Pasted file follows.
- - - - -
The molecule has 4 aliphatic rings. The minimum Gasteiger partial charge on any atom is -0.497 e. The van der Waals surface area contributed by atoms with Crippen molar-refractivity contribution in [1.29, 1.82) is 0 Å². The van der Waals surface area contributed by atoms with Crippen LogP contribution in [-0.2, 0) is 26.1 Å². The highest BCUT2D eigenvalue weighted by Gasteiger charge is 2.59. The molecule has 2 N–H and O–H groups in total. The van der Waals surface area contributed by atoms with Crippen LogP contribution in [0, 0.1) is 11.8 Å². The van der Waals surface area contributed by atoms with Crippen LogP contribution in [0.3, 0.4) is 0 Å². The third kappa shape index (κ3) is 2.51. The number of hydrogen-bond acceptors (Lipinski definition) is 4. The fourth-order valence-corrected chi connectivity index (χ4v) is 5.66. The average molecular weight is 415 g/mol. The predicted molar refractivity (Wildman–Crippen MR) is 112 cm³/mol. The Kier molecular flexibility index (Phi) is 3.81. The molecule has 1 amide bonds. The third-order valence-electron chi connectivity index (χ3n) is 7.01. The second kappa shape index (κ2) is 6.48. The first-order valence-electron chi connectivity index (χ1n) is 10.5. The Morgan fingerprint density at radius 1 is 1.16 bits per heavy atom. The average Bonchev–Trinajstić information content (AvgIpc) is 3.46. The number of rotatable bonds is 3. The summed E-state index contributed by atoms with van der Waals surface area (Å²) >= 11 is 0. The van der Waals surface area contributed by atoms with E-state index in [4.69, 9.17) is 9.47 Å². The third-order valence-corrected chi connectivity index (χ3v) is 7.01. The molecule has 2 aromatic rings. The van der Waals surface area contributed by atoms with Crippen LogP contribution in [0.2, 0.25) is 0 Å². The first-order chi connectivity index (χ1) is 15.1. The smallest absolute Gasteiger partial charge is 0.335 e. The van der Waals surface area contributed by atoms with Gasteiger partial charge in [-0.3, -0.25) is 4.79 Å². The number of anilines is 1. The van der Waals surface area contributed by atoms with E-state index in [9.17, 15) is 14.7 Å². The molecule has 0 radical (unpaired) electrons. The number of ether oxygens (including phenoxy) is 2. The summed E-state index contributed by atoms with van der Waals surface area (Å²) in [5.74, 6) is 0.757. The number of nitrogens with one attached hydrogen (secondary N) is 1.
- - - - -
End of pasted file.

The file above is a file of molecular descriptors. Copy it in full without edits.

The molecule has 4 aliphatic rings. The minimum Gasteiger partial charge on any atom is -0.497 e. The van der Waals surface area contributed by atoms with Crippen molar-refractivity contribution in [1.29, 1.82) is 0 Å². The van der Waals surface area contributed by atoms with Crippen LogP contribution in [-0.2, 0) is 26.1 Å². The highest BCUT2D eigenvalue weighted by Gasteiger charge is 2.59. The molecule has 2 N–H and O–H groups in total. The van der Waals surface area contributed by atoms with Crippen LogP contribution in [0, 0.1) is 11.8 Å². The van der Waals surface area contributed by atoms with Crippen LogP contribution in [0.3, 0.4) is 0 Å². The third kappa shape index (κ3) is 2.51. The number of hydrogen-bond acceptors (Lipinski definition) is 4. The fourth-order valence-corrected chi connectivity index (χ4v) is 5.66. The average molecular weight is 415 g/mol. The predicted molar refractivity (Wildman–Crippen MR) is 112 cm³/mol. The Kier molecular flexibility index (Phi) is 3.81. The molecule has 1 amide bonds. The third-order valence-electron chi connectivity index (χ3n) is 7.01. The second kappa shape index (κ2) is 6.48. The first-order valence-electron chi connectivity index (χ1n) is 10.5. The Morgan fingerprint density at radius 1 is 1.16 bits per heavy atom. The average Bonchev–Trinajstić information content (AvgIpc) is 3.46. The number of rotatable bonds is 3. The summed E-state index contributed by atoms with van der Waals surface area (Å²) >= 11 is 0. The van der Waals surface area contributed by atoms with E-state index in [4.69, 9.17) is 9.47 Å². The third-order valence-corrected chi connectivity index (χ3v) is 7.01. The molecule has 2 aromatic rings. The van der Waals surface area contributed by atoms with Crippen LogP contribution in [0.2, 0.25) is 0 Å². The first-order chi connectivity index (χ1) is 15.1. The smallest absolute Gasteiger partial charge is 0.335 e. The van der Waals surface area contributed by atoms with Gasteiger partial charge in [-0.3, -0.25) is 4.79 Å². The number of anilines is 1. The van der Waals surface area contributed by atoms with E-state index in [9.17, 15) is 14.7 Å². The molecule has 0 radical (unpaired) electrons. The number of ether oxygens (including phenoxy) is 2. The summed E-state index contributed by atoms with van der Waals surface area (Å²) in [5.74, 6) is 0.757. The number of nitrogens with one attached hydrogen (secondary N) is 1.